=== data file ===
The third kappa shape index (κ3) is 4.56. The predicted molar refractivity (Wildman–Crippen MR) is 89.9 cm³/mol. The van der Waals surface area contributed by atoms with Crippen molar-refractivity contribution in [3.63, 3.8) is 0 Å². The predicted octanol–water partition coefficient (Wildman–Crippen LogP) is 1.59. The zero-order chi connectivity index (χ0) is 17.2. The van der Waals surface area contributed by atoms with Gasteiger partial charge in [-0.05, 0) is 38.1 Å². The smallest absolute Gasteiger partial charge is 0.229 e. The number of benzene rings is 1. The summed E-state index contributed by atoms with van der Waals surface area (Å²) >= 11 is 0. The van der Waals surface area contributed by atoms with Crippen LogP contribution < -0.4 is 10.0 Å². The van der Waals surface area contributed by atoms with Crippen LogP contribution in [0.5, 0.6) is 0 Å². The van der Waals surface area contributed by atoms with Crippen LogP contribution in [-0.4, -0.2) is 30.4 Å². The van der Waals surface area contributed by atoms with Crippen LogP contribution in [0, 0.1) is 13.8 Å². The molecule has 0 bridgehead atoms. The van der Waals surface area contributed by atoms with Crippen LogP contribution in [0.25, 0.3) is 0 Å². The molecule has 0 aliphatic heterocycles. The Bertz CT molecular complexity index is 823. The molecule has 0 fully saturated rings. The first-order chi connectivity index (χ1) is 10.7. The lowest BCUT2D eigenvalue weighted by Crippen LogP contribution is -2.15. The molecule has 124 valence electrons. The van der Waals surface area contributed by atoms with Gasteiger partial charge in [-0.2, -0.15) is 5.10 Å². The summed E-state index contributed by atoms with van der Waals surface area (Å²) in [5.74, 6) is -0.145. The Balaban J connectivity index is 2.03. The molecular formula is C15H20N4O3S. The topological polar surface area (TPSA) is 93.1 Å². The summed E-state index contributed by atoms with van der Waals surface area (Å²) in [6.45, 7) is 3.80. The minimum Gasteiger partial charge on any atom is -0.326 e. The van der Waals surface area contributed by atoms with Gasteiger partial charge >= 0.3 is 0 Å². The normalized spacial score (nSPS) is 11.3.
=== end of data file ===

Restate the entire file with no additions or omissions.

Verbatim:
The third kappa shape index (κ3) is 4.56. The predicted molar refractivity (Wildman–Crippen MR) is 89.9 cm³/mol. The van der Waals surface area contributed by atoms with Crippen molar-refractivity contribution in [3.63, 3.8) is 0 Å². The predicted octanol–water partition coefficient (Wildman–Crippen LogP) is 1.59. The zero-order chi connectivity index (χ0) is 17.2. The van der Waals surface area contributed by atoms with Gasteiger partial charge in [-0.05, 0) is 38.1 Å². The smallest absolute Gasteiger partial charge is 0.229 e. The number of benzene rings is 1. The summed E-state index contributed by atoms with van der Waals surface area (Å²) >= 11 is 0. The van der Waals surface area contributed by atoms with Crippen LogP contribution < -0.4 is 10.0 Å². The van der Waals surface area contributed by atoms with Crippen LogP contribution in [0.5, 0.6) is 0 Å². The van der Waals surface area contributed by atoms with Crippen LogP contribution in [-0.4, -0.2) is 30.4 Å². The van der Waals surface area contributed by atoms with Crippen LogP contribution in [0, 0.1) is 13.8 Å². The molecule has 0 bridgehead atoms. The van der Waals surface area contributed by atoms with Crippen LogP contribution in [0.25, 0.3) is 0 Å². The molecule has 0 aliphatic heterocycles. The Bertz CT molecular complexity index is 823. The molecule has 0 fully saturated rings. The first-order chi connectivity index (χ1) is 10.7. The lowest BCUT2D eigenvalue weighted by Crippen LogP contribution is -2.15. The molecule has 124 valence electrons. The van der Waals surface area contributed by atoms with Gasteiger partial charge in [-0.2, -0.15) is 5.10 Å². The summed E-state index contributed by atoms with van der Waals surface area (Å²) in [5.74, 6) is -0.145. The Balaban J connectivity index is 2.03. The molecular formula is C15H20N4O3S. The topological polar surface area (TPSA) is 93.1 Å². The summed E-state index contributed by atoms with van der Waals surface area (Å²) in [6.45, 7) is 3.80. The minimum Gasteiger partial charge on any atom is -0.326 e. The van der Waals surface area contributed by atoms with Gasteiger partial charge >= 0.3 is 0 Å². The normalized spacial score (nSPS) is 11.3.